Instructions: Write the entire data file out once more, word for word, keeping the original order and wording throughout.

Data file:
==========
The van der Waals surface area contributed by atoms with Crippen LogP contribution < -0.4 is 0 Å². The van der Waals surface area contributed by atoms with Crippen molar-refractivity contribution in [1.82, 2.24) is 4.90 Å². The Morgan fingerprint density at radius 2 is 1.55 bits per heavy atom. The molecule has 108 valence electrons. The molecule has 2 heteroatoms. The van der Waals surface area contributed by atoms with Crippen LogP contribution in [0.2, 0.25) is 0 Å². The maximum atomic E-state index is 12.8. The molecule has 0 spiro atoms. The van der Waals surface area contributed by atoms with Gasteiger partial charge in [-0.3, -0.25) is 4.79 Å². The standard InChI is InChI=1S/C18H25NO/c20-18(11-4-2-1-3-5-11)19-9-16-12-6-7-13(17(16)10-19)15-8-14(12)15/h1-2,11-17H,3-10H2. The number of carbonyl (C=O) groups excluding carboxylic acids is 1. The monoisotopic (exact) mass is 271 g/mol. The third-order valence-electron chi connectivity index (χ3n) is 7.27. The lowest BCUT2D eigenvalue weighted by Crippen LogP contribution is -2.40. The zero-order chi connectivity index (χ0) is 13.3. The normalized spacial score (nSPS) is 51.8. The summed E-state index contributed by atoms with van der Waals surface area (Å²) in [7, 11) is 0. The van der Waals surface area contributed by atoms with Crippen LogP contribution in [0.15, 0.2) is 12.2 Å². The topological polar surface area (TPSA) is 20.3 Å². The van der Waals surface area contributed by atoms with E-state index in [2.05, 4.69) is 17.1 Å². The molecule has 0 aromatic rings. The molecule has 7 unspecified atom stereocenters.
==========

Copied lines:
The van der Waals surface area contributed by atoms with Crippen LogP contribution < -0.4 is 0 Å². The van der Waals surface area contributed by atoms with Crippen molar-refractivity contribution in [1.82, 2.24) is 4.90 Å². The Morgan fingerprint density at radius 2 is 1.55 bits per heavy atom. The molecule has 108 valence electrons. The molecule has 2 heteroatoms. The van der Waals surface area contributed by atoms with Crippen LogP contribution in [0.2, 0.25) is 0 Å². The maximum atomic E-state index is 12.8. The molecule has 0 spiro atoms. The van der Waals surface area contributed by atoms with Gasteiger partial charge in [-0.3, -0.25) is 4.79 Å². The standard InChI is InChI=1S/C18H25NO/c20-18(11-4-2-1-3-5-11)19-9-16-12-6-7-13(17(16)10-19)15-8-14(12)15/h1-2,11-17H,3-10H2. The number of carbonyl (C=O) groups excluding carboxylic acids is 1. The monoisotopic (exact) mass is 271 g/mol. The third-order valence-electron chi connectivity index (χ3n) is 7.27. The lowest BCUT2D eigenvalue weighted by Crippen LogP contribution is -2.40. The zero-order chi connectivity index (χ0) is 13.3. The normalized spacial score (nSPS) is 51.8. The summed E-state index contributed by atoms with van der Waals surface area (Å²) in [7, 11) is 0. The van der Waals surface area contributed by atoms with Crippen LogP contribution in [0.15, 0.2) is 12.2 Å². The topological polar surface area (TPSA) is 20.3 Å². The van der Waals surface area contributed by atoms with E-state index in [2.05, 4.69) is 17.1 Å². The molecule has 0 aromatic rings. The molecule has 7 unspecified atom stereocenters.